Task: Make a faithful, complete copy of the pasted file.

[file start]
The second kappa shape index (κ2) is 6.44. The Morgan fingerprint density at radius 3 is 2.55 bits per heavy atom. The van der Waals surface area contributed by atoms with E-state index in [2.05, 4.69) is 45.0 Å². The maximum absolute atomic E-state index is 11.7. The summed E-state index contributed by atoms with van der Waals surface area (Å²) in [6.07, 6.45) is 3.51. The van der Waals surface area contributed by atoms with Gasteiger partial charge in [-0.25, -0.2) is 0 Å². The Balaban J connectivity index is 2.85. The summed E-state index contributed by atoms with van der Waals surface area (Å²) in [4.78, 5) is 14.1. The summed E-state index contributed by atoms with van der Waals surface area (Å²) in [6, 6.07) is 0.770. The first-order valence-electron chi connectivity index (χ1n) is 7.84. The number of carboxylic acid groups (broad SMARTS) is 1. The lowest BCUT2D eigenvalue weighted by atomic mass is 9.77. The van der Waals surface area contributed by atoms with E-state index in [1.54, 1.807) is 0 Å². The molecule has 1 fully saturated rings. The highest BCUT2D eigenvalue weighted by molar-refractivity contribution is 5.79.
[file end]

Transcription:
The second kappa shape index (κ2) is 6.44. The Morgan fingerprint density at radius 3 is 2.55 bits per heavy atom. The van der Waals surface area contributed by atoms with E-state index in [2.05, 4.69) is 45.0 Å². The maximum absolute atomic E-state index is 11.7. The summed E-state index contributed by atoms with van der Waals surface area (Å²) in [6.07, 6.45) is 3.51. The van der Waals surface area contributed by atoms with Gasteiger partial charge in [-0.25, -0.2) is 0 Å². The Balaban J connectivity index is 2.85. The summed E-state index contributed by atoms with van der Waals surface area (Å²) in [4.78, 5) is 14.1. The summed E-state index contributed by atoms with van der Waals surface area (Å²) in [6, 6.07) is 0.770. The first-order valence-electron chi connectivity index (χ1n) is 7.84. The number of carboxylic acid groups (broad SMARTS) is 1. The lowest BCUT2D eigenvalue weighted by atomic mass is 9.77. The van der Waals surface area contributed by atoms with E-state index in [1.54, 1.807) is 0 Å². The molecule has 1 fully saturated rings. The highest BCUT2D eigenvalue weighted by molar-refractivity contribution is 5.79.